Liverpool striker Darwin Nunez admits he has found his adaptation to English football difficult but accepts part of that was self-inflicted.
The Uruguay international, a £64million summer signing who could end up costing a club-record £85m, scored in his first two appearances but was then banned after foolishly getting himself sent off.
His red card against Crystal Palace after reacting to provocation by defender Joachim Andersen was particularly disruptive as a three-match ban left the forward effectively having to start from scratch.
He has failed to score in five appearances since his return but, on his first start since that dismissal, he put in an encouraging performance in the 2-0 Champions League win over Rangers.
“The truth is that it was a little difficult to adapt but I believe that, as training and games go by, I will adapt little by little,” he told TNT Sports Brasil.
“(After the red card) was a very tough time. I was suspended for three games, I know I made a big mistake and now I’m aware that it won’t happen again.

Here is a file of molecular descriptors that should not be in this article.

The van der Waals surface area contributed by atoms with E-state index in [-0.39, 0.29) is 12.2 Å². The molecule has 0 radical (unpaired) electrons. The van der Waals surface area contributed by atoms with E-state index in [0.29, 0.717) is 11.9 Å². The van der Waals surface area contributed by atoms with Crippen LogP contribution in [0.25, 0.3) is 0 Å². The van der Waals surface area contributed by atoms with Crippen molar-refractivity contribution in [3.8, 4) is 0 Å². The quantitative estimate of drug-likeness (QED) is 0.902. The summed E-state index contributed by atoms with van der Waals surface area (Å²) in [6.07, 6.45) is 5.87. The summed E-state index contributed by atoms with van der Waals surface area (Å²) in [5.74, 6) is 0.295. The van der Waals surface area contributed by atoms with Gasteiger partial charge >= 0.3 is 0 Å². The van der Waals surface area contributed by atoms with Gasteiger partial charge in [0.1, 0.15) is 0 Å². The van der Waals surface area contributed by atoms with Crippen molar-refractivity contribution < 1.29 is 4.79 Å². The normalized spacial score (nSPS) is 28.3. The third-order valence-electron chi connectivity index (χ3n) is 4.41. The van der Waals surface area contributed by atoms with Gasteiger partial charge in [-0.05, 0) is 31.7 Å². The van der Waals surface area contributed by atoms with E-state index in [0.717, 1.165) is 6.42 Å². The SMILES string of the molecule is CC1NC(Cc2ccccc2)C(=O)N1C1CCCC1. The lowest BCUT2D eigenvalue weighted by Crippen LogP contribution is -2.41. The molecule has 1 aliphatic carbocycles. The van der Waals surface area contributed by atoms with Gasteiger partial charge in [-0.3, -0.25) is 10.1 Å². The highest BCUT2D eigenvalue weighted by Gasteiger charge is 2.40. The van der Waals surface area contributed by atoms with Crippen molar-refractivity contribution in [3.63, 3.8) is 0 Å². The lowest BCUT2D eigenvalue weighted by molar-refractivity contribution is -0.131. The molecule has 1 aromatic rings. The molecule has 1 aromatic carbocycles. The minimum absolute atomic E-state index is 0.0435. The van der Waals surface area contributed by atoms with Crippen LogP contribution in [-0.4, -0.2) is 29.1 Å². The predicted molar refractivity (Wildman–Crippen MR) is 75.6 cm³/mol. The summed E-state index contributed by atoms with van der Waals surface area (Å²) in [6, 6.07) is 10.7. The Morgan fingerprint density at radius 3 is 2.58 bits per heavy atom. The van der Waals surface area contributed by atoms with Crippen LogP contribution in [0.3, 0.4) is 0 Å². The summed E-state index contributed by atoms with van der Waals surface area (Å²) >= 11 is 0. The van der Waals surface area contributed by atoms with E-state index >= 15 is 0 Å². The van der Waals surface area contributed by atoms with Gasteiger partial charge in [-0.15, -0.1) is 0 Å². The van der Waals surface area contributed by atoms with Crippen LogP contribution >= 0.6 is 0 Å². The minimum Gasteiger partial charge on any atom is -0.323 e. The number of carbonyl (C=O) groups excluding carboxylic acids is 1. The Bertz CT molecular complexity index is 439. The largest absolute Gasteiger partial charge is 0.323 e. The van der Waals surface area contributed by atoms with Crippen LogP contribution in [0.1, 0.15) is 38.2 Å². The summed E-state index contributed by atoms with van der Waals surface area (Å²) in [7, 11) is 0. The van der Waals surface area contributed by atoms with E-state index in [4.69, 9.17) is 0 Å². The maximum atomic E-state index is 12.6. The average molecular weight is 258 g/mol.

“I have to calm my nerves during the games, talk less. We all make mistakes and I know it will serve as a learning experience.
“The important thing is to leave my mark on the team, someone who can always contribute by playing well and, if I don’t score, I have to be calm.
“When the first one goes in, more will go in. I’ve been through that (goal droughts) and it’s a little uncomfortable because, in the end, as forwards we live on goals.
“But I’m calm, the coach has always supported me. My team-mates also support me at all times and I will always try to help the team by scoring goals or, even without a goal, try to help the best I can.”
The language barrier has been something of an issue for the former Benfica striker, certainly in his discussions with manager Jurgen Klopp, and he has leant heavily on Portuguese-speaking assistant boss Pep Lijnders and Portugal native Vitor Matos, another member of the coaching staff.
Klopp and Lijnders spoke with Nunez at the weekend in an attempt to reassure him their faith was unwavering and he should not worry and the striker responded at Anfield.
“Well, we don’t talk much. I don’t know English and he (Klopp) doesn’t know Spanish,” he added.
“(Pep and Vitor) are the translators when Klopp talks to the group. They sit next to me and explain what I have to do.
“If they didn’t explain it to me, I’d enter the field with no idea what to do.
“But the relationship with the coach is that he supports me, gives me confidence and I have to repay that on the field.”